What's That Bug? does not endorse extermination

Location: Southern Tip of Texas – 8 miles from border. McAllen
January 18, 2011 5:36 pm
Found this guy in a huge nest in an oak tree in deep south Texas. Not much bigger than a housefly.
Signature: Bob G

Mexican Honey Wasp

Hi Bob,
This is a very exciting posting for us as it represents a new species for our site.  This is a Mexican Honey Wasp,
Brachygastra mellifica, and according to BugGuide:  “Larvae feed on honey (3), and probably also pollen; this is unusual for vespids.”  BugGuide also indicates the Mexican Honey Wasp is:  “Eusocial, that is, highly social, with worker and reproductive castes. More than one queen per hive, and there are females present with ovaries intermediate in size between workers and queens. Form large colonies by swarming (coordinated groups of queens and workers). Store honey, but do not cap cells, as do bees. Nests are perennial, built in low trees, with as many as 50,000 cells.”  BugGuide also states:  “One of the very few insects other than bees to produce and store honey.  Comment from Dr. Joan Strassmann, “They are docile a lot, but then they can explode, attacking en masse.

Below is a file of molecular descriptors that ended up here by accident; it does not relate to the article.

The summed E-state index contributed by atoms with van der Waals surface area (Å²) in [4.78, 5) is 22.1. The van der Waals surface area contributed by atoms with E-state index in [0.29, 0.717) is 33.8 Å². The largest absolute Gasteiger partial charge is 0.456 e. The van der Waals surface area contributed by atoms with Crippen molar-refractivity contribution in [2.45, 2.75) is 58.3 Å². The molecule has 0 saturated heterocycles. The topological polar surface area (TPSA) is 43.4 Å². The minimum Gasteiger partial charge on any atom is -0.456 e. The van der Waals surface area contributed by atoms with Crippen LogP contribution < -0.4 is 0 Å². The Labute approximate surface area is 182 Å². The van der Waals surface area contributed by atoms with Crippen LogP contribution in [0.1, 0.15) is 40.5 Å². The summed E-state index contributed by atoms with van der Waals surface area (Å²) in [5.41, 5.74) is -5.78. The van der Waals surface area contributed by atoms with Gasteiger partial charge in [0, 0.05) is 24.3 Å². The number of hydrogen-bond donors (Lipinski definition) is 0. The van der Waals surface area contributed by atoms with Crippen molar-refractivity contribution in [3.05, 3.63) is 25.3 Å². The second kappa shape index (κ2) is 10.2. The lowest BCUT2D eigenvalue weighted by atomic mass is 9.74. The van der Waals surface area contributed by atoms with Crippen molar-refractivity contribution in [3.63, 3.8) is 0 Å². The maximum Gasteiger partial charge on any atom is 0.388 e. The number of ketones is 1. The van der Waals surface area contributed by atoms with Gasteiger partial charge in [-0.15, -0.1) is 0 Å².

Mexican Honey Wasp

My neighbor has small kids and called a bug company that came and removed the nest. It was huge. Two-three feet tall and about a foot wide.
Thanks so much for the info!!
Bob Geissler

What's That Bug? does not endorse extermination
Location: Texas

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